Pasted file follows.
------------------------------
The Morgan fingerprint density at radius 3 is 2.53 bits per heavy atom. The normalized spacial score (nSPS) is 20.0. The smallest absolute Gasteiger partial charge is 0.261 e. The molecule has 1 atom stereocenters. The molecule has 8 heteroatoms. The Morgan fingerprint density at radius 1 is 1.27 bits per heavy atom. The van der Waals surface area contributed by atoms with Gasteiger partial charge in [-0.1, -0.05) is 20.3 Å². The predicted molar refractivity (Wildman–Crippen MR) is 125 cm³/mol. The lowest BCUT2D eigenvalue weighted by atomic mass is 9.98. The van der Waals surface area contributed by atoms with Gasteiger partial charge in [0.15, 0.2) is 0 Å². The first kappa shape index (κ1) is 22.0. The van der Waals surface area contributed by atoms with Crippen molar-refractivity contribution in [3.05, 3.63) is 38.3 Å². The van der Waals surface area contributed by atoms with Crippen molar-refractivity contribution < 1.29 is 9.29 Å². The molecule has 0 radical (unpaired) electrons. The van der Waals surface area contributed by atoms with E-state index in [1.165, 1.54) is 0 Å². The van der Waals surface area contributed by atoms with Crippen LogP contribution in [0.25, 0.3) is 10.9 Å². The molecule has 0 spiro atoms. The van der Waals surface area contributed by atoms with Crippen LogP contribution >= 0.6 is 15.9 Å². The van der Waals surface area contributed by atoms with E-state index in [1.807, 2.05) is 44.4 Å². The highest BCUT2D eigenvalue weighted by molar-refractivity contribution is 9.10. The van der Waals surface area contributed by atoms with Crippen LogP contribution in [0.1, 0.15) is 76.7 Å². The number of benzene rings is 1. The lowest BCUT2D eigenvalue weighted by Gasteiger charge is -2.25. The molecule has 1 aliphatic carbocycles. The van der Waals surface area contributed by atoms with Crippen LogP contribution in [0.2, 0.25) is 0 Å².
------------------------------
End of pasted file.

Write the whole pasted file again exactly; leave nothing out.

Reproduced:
The Morgan fingerprint density at radius 3 is 2.53 bits per heavy atom. The normalized spacial score (nSPS) is 20.0. The smallest absolute Gasteiger partial charge is 0.261 e. The molecule has 1 atom stereocenters. The molecule has 8 heteroatoms. The Morgan fingerprint density at radius 1 is 1.27 bits per heavy atom. The van der Waals surface area contributed by atoms with Gasteiger partial charge in [-0.1, -0.05) is 20.3 Å². The predicted molar refractivity (Wildman–Crippen MR) is 125 cm³/mol. The lowest BCUT2D eigenvalue weighted by atomic mass is 9.98. The van der Waals surface area contributed by atoms with Gasteiger partial charge in [0.15, 0.2) is 0 Å². The first kappa shape index (κ1) is 22.0. The van der Waals surface area contributed by atoms with Crippen molar-refractivity contribution in [3.05, 3.63) is 38.3 Å². The van der Waals surface area contributed by atoms with Crippen molar-refractivity contribution < 1.29 is 9.29 Å². The molecule has 0 radical (unpaired) electrons. The van der Waals surface area contributed by atoms with E-state index in [1.165, 1.54) is 0 Å². The van der Waals surface area contributed by atoms with Crippen LogP contribution in [0.25, 0.3) is 10.9 Å². The molecule has 0 spiro atoms. The van der Waals surface area contributed by atoms with Crippen LogP contribution >= 0.6 is 15.9 Å². The van der Waals surface area contributed by atoms with E-state index in [1.807, 2.05) is 44.4 Å². The highest BCUT2D eigenvalue weighted by molar-refractivity contribution is 9.10. The van der Waals surface area contributed by atoms with Crippen LogP contribution in [0.1, 0.15) is 76.7 Å². The number of benzene rings is 1. The lowest BCUT2D eigenvalue weighted by Gasteiger charge is -2.25. The molecule has 1 aliphatic carbocycles. The van der Waals surface area contributed by atoms with Crippen LogP contribution in [0.2, 0.25) is 0 Å².